V410: Tips for Preserving Pudendal Nerve Innervation to the Male Urinary Sphincter during Pelvic Surgery
VideoIntroduction and Objectives
The urinary rhabdosphincter is innervated by branches of the pudendal nerve, but the anatomic course of these nerves is underappreciated. We provide tips on how to identify and preserve these “continence nerves” during pelvic surgery.
Video clips from 7 robotic-assisted radical prostatectomies show keys to successful preservation of pudendal nerve branches to the urinary sphincter: 1) close inspection of the lateral surface of the prostate after opening the endopelvic fascia 2) nerve mobilization outside the layers of periprostatic fascia, prior to potency-nerve sparing 3) identification of associated “worm-like” vasculature and 4) contralateral traction on the lateral surface of the prostate. Because the continence nerves are lateral to the cavernous nerves, a potency-nerve sparing procedure will often result in preservation these “continence nerves”, without formal mobilization. However, the techniques demonstrated in this video are particularly important when the potency nerves are to be widely excised.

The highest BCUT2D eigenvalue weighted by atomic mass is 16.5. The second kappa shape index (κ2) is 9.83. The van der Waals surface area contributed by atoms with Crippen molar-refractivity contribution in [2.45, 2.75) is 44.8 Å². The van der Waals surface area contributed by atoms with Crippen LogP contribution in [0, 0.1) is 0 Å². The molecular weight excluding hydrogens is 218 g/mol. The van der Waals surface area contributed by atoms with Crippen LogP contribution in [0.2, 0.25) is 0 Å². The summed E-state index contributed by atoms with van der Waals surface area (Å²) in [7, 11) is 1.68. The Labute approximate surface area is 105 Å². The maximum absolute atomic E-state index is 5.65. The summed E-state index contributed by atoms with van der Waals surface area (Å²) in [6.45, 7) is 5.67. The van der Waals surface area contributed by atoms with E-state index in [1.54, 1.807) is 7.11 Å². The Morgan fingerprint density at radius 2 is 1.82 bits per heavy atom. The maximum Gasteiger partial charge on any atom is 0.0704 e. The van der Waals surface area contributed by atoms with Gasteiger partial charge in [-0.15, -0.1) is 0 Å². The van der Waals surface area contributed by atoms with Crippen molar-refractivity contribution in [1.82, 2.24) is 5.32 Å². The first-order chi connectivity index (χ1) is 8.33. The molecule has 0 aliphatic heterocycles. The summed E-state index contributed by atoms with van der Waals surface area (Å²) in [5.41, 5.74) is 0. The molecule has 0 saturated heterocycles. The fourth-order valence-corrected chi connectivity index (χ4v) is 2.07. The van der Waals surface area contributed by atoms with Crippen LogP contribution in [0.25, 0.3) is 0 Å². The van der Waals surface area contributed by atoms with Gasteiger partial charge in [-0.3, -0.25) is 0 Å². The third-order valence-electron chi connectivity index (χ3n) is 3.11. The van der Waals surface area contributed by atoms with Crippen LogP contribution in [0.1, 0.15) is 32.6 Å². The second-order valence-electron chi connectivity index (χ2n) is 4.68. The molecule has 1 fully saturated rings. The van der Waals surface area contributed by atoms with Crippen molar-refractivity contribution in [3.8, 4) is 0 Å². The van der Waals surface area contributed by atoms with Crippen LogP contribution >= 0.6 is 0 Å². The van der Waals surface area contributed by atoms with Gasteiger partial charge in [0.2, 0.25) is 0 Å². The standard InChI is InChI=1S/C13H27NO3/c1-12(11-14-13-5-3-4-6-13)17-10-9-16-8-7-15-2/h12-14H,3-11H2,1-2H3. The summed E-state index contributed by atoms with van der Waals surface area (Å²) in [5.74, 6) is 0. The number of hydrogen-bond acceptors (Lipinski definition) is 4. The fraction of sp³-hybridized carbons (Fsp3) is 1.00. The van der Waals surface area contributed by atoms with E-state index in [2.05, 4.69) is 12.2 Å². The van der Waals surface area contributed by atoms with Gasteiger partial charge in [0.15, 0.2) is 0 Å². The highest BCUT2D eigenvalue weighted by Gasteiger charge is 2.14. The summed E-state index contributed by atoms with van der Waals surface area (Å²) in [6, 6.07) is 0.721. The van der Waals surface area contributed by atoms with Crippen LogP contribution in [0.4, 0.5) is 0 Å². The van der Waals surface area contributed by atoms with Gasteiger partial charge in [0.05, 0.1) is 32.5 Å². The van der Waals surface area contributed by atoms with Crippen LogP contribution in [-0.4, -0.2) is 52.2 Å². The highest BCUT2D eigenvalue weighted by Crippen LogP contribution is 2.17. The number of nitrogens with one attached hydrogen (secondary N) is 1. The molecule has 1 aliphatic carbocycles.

Prospective identification of the continence nerves began with case 87 of our robotic prostatectomy program. Of the 89 subsequent cases through March 2012, the continence nerve(s) were identified and preserved in 50 (56%). Kaplan-Meier analysis showed no difference in the time to recovery of continence, regardless of whether or not the continence nerve(s) had been identified (log rank test, p=0.90).
We demonstrate techniques to preserve pudendal nerve innervation responsible for urinary continence. Preservation of these branches may be particularly valuable when the potency nerves are to be widely excised.